‘The Fontan gave me time and hope’ – Kirsty’s Story
Kirsty is 33 years old with half a working heart, in July she will celebrate 24 years since having her Fontan operation. Kirsty currently works as a children’s nurse in intensive care at the Royal Stoke and also runs a wonderful side business doing aesthetics and skincare. Nothing short of inspiring for us all, but particularly special for those at the start of their half-a-heart journey.
In the month of July 2022, Kirsty will be taking on a 240-mile walking challenge to raise money for Little Hearts Matter and Birmingham Children’s Hospital where she was treated. As part of this incredible fundraiser, Kirsty has very kindly shared her story to raise awareness for life as an adult Fontan patient.
This July I am going to be walking a total of 240 miles throughout the month. That’s an average of 7 miles a day, every day in July.
This July the day before my 34th birthday it is 24 years since my Fontan surgery was completed and gave me the life I have today. Without the doctors, nurses, the research and funding I wouldn’t be here today. I am incredibly grateful to my team of doctors and nurses for all they have done and continue to do for me, so I really want to give something back by raising some money to donate to them. This will help them to continue the incredible work they do. While I am at it, I want to raise some much needed awareness about what a single ventricle heart is, and what it can be like living with such a condition.
I was born with a rare and complex congenital heart condition, one of the most complex heart conditions there is. The heart I was born with was not compatible with life and so I needed major open heart surgery so that I could survive. I was not diagnosed until I was two years old which is a miracle in itself. I was rushed to Birmingham Children’s Hospital and the doctors could not believe I had survived for so long with no intervention. The surgery was done in two stages, aged 2 and 9.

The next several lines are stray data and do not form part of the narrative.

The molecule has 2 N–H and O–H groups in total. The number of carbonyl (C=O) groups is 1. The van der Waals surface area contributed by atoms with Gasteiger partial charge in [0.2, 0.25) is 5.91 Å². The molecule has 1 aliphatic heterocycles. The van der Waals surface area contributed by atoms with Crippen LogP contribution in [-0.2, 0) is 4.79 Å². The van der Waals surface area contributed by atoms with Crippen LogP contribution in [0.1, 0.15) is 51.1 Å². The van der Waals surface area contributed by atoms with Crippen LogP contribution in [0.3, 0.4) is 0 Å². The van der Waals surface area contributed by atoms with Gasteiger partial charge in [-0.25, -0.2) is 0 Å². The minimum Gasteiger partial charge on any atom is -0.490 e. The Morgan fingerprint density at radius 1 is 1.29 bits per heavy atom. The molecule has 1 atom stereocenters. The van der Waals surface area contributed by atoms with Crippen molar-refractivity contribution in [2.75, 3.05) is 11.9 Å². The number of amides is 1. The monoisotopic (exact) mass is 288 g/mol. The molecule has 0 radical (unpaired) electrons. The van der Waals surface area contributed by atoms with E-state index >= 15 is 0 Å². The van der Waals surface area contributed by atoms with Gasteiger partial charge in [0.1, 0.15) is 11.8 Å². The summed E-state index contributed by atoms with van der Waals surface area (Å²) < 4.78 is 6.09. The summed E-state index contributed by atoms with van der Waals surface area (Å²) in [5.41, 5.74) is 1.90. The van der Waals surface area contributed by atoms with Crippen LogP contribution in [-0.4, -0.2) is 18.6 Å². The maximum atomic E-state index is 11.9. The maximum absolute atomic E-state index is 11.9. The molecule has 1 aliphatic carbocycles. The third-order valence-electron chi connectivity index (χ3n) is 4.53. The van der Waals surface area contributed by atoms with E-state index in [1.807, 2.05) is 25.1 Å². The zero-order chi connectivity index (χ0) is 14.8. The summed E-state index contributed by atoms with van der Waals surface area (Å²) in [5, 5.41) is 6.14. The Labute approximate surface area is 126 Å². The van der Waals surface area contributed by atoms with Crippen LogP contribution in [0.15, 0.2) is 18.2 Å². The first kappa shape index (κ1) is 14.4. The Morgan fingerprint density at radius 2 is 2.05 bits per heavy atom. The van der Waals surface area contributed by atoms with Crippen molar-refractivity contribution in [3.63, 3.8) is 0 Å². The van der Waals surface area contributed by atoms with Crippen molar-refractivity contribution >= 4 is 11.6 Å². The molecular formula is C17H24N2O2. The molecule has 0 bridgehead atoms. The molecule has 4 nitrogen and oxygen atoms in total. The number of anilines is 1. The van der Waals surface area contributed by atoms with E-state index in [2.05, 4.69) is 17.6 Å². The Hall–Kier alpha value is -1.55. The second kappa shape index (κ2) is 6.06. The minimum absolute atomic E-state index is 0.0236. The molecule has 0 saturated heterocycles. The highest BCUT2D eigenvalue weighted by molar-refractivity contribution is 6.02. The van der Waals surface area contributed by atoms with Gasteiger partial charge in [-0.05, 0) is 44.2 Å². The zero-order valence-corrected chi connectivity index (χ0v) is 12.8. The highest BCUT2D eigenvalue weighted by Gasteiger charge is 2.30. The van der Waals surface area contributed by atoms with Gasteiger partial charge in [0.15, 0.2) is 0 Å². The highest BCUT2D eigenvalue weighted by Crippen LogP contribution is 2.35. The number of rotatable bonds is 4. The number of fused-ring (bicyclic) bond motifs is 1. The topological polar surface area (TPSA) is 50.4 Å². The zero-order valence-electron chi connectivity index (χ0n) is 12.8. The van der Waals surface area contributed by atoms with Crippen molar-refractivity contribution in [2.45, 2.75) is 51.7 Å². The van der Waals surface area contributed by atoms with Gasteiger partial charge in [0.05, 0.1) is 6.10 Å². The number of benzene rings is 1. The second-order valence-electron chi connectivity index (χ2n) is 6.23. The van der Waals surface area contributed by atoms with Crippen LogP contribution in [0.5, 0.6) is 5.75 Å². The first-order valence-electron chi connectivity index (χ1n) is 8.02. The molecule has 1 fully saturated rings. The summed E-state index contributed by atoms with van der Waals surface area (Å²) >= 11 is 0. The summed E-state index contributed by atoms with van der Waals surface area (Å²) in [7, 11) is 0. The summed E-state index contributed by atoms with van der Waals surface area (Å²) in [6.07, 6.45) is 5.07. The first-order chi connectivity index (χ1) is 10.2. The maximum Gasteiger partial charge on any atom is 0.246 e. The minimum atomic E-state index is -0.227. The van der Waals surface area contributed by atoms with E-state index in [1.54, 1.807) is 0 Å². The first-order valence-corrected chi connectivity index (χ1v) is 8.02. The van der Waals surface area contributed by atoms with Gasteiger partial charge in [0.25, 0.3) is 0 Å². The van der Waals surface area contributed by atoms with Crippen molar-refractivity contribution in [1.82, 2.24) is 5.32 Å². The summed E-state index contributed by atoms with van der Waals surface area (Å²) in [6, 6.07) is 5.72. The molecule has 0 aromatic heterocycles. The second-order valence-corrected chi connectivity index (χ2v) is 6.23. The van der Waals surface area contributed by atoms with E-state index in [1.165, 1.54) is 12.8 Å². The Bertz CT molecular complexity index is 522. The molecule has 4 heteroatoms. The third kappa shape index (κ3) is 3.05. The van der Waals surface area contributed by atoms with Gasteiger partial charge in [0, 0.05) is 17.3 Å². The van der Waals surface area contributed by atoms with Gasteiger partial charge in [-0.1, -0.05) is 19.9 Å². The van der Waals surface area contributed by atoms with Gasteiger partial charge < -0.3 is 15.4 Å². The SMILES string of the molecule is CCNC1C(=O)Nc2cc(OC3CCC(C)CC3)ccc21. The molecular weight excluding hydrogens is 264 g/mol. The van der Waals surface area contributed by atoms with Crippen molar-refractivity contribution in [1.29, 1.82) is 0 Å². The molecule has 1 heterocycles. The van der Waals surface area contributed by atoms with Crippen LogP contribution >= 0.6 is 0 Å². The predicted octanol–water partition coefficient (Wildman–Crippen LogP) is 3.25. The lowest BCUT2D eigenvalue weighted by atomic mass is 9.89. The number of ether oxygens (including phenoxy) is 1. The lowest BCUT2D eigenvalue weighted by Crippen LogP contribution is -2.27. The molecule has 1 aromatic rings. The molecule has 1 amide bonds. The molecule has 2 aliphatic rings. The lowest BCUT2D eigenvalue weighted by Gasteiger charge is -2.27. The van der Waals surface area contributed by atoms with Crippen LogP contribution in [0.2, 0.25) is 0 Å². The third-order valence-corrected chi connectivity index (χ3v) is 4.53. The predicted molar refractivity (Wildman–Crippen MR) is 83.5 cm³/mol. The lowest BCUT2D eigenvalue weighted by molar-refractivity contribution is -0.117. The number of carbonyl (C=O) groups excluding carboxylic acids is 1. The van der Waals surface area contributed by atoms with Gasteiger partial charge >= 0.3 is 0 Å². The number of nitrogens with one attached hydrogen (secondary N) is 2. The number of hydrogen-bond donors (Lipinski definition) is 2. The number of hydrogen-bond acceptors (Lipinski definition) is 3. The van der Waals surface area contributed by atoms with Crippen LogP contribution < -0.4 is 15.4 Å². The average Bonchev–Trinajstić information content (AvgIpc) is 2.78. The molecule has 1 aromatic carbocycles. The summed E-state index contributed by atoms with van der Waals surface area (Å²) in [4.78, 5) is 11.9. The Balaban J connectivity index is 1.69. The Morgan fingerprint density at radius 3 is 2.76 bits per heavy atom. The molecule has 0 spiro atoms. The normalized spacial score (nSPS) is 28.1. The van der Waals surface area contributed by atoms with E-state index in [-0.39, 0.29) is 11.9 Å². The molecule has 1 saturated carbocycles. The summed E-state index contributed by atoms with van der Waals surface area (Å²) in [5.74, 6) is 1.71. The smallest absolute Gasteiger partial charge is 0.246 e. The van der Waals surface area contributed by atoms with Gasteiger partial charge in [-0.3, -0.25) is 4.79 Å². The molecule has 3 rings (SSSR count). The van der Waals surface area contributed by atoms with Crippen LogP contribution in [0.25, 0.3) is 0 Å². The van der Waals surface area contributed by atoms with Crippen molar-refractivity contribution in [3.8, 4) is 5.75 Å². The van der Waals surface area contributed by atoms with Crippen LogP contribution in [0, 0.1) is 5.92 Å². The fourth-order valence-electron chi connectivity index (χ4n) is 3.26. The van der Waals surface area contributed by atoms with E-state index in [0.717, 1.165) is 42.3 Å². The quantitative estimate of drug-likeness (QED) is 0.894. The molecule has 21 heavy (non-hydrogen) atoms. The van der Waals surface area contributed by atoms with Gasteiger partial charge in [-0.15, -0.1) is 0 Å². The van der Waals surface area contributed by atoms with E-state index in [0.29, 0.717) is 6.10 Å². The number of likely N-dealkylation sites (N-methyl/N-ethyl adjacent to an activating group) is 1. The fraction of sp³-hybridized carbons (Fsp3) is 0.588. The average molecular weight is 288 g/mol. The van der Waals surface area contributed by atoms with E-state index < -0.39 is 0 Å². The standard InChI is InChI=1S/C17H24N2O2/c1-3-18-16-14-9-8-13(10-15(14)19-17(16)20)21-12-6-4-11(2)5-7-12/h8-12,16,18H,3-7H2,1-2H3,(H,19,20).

I have now what is called a single ventricle heart and a Fontan circulation. Essentially only half of my heart works. The oxygenated blood is pumped out of my left ventricle around my body but then instead of returning to the heart, and the right ventricle pumping the de-oxygenated blood to the lungs, the blood flows straight to the lungs where it is oxygenated and then back to the left side of the heart to start again. The left ventricle is continuously doing double the work.
The Fontan has, and continues to given so many patients like me, time and hope.
I am incredibly lucky to be sat here now, writing this, sharing my story at 33 years of age. Research shows that single ventricle hearts will not work well after 30-40 years, patients then decline and go into heart failure.
The Fontan is a palliative treatment, meaning that for those of us with single ventricle hearts there is no other treatment once the Fontan does begin to fail! The only thing we know for certain is it will fail, we just don’t know when. Life expectancy for us therefore is not great. A heart transplant could be an option, however in my case I was told this might not even be an option because of how different my heart works.
Living with this, as you can imagine is a battle in itself. 36% of people with congenital heart disease also suffer with mental health issues and I believe with more awareness and understanding of the condition, this could help people struggling get the help they need, and be able to talk to more people who understand why they feel the way they do.